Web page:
We’ve long supported holding the city election in November, when more voters turn out. But eliminating the primary means that in a field of five candidates, for example, a new mayor could be chosen with just 21 percent of the vote. As for expanding their time in office, ask one of today’s commissioners if the city would have been better served if their predecessor had served four-year terms. Like us, you’ll likely hear a belly laugh. In their rush to the ballot, commissioners served themselves, not the public good.
But we understand the rush, given the trend in Broward elections. With the exception of Cooper City and Coral Springs, city voters in Plantation, Lauderhill, Pompano Beach, Lighthouse Point, Margate and Oakland Park have recently approved big bonds to finance the upgrade of public safety buildings, parks and infrastructure.
In August, county voters also agreed to raise property taxes to boost teacher pay, after having boosted property taxes in 2014 to fix school buildings. And in November, they agreed to raise the sales tax by a penny to address traffic congestion.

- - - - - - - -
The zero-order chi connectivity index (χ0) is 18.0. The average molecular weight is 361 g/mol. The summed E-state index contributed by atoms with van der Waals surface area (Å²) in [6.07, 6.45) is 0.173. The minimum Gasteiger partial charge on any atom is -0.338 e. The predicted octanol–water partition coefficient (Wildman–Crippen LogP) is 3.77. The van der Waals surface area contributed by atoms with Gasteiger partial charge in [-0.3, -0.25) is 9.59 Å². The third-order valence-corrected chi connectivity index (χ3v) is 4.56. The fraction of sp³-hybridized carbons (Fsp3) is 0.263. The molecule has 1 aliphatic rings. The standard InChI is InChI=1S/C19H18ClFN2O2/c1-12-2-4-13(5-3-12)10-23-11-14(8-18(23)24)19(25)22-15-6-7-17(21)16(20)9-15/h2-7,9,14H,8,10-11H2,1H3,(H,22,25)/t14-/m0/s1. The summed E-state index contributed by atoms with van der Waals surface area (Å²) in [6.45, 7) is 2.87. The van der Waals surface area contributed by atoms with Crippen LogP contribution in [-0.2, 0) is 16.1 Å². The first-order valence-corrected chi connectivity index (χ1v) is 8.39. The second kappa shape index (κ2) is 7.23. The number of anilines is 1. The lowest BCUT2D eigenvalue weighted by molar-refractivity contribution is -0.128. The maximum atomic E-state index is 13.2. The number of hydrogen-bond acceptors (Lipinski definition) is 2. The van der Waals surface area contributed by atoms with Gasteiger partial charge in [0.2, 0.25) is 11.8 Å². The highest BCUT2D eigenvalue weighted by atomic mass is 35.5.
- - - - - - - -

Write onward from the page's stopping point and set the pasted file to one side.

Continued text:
In fact, the only state constitutional amendment to fail in November was Amendment 1, which would have reduced property taxes by increasing the homestead exemption.
It’s likely the few voters who turn out on Tuesday, March 12, will continue this tax-andspend wave, no matter the gold-plated cost of the police headquarters and the rounded-up
$200 million parks plan, which is based on a
Police HQ in sorry state
That said, something must be done about that police headquarters. The unkempt building is 60 years old. It was built when the city had 100 police officers. Today, it has 530. The building also has had problems with leaks, flooding, mold and the elevators.